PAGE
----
Celts: Art and Identity

Celts: Art and Identity: Gundestrup Cauldron Silver  Gundestrup, northern Denmark, 100 BC–AD 1 © The National Museum of Denmark
Gundestrup Cauldron Gundestrup, 100 BC–AD 1 © The National Museum of Denmark


A major new exhibition, Celts: Art and Identity, opens at the British Museum this week, one of the last blockbusters of the Museum’s hugely acclaimed director, Neil McGregor, the man behind A History of the World in 100 Objects.

The show, the first of its kind in Britain for 40 years, aims to challenge preconceptions about the culture of the Celts.

“The purpose of this exhibition is to ask what ‘Celtic’ means and ‘who are the Celts?’,” said Museum director Neil MacGregor.

When it finishes its run in London it will move to the National Museum Scotland in Edinburgh next year.

Spanning 2,500 years it will feature items of ancient jewellery and more modern items such as Celtic football shirt.

Celts: Art and Identity - Hunterston brooch Silver, gold and amber Hunterston, south-west Scotland, AD 700–800  © National Museums Scotland
Hunterston brooch, south-west Scotland, AD 700–800
© National Museums Scotland

Among the artworks and objects are four gold neck ornaments – torcs – found amateur treasure hunter David Booth in a field near Stirling in Scotland, in September 2009.

It was Mr. Booth’s first outing as a treasure hunter and he found the trove with his metal detector just seven steps from where he’d parked his car.

Announcing the Exhibition earlier this year Museum curator Dr Julia Farley said two of the torcs, made between 300-100 BC, were notable for their “highly exotic” styles that suggested French and Mediterranean influences.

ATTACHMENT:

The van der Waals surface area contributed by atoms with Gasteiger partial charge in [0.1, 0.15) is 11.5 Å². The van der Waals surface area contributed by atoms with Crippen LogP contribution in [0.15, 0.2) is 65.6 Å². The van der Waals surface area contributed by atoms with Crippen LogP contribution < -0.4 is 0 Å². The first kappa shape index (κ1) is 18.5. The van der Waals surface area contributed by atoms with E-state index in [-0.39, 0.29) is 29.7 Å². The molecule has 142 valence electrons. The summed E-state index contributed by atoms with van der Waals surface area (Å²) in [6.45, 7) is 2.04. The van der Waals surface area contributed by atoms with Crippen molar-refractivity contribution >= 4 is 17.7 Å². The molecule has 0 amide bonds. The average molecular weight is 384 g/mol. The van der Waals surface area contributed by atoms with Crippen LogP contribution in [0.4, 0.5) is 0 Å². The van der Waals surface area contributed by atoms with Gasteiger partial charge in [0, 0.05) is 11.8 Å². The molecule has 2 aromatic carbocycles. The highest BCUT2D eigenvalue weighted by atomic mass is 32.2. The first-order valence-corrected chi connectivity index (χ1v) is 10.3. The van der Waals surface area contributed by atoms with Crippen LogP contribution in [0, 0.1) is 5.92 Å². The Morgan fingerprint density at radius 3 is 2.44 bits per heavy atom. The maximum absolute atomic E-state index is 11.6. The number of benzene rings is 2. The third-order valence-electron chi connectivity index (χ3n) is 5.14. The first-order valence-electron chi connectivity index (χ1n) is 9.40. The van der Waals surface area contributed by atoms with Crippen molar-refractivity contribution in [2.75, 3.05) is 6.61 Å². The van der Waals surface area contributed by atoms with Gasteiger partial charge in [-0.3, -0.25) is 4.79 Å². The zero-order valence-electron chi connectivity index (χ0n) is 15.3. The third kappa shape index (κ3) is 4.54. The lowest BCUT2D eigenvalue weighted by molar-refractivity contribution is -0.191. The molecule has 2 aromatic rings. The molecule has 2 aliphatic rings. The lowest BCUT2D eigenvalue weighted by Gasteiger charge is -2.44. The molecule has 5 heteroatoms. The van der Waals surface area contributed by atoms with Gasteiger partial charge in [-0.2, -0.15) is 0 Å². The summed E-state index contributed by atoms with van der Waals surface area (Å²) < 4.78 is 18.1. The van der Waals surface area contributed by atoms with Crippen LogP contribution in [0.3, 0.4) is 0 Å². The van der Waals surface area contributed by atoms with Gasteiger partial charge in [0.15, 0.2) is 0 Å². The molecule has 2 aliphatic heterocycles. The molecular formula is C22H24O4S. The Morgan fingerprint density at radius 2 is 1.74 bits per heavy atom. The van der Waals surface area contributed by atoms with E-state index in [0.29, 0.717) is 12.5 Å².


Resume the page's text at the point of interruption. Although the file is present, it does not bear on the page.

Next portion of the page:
“We want to challenge some preconceptions. We are expecting a lot of people will come with the idea that Celts were a people who marauded across Europe and got somehow stuck in in Scotland and Ireland and remained there until the present day,” she said.

The exhibition stresses that the name Celt does not refer to a single people, the way Vikings does, and was first recorded around 500 BC when the ancient Greeks used it to refer to “outsiders” north of the Alps.

The name Celts, ancient Greeks wrote about “Celtoi”, was a catch-all terms for pre-Roman western Europeans and it fell out of use for a thousand years.

Celts: Art and Identity: Horned helmet Bronze  From the River Thames at Waterloo Bridge, London, England, 200-50 BC © The Trustees of the British Museum
Horned helmet from the River Thames at Waterloo Bridge, London, England, 200-50 BC
© The Trustees of the British Museum

It was rediscovered during the Renaissance and was first used to refer to inhabitants of Scotland and Ireland by scholar George Buchanan in 1582.

Other exhibits include a bronze horned helmet (200-50 BC) dredged up from the River Thames at Waterloo Bridge and the silver Gundestrup Cauldron (100 BC-AD 1) found in a bog in Denmark and decorated with images of Celtic people, the heavy gold necklace, the Snettisham Great Torc, the intricately decorated Bible, the St Chad Gospels and stone medieval crosses.

In all it covers a period of 2,500 years and spans Portugal, Turkey, Scotland, Wales, Cornwall and Ireland.

Celts: Art and Identity is at the British Museum, WC1 (020 7323 8181), from Sep 24 to Jan 31, then at the National Museum of Scotland, Edinburgh (0300 1236789), from March 10 to Sep 25, 2016.


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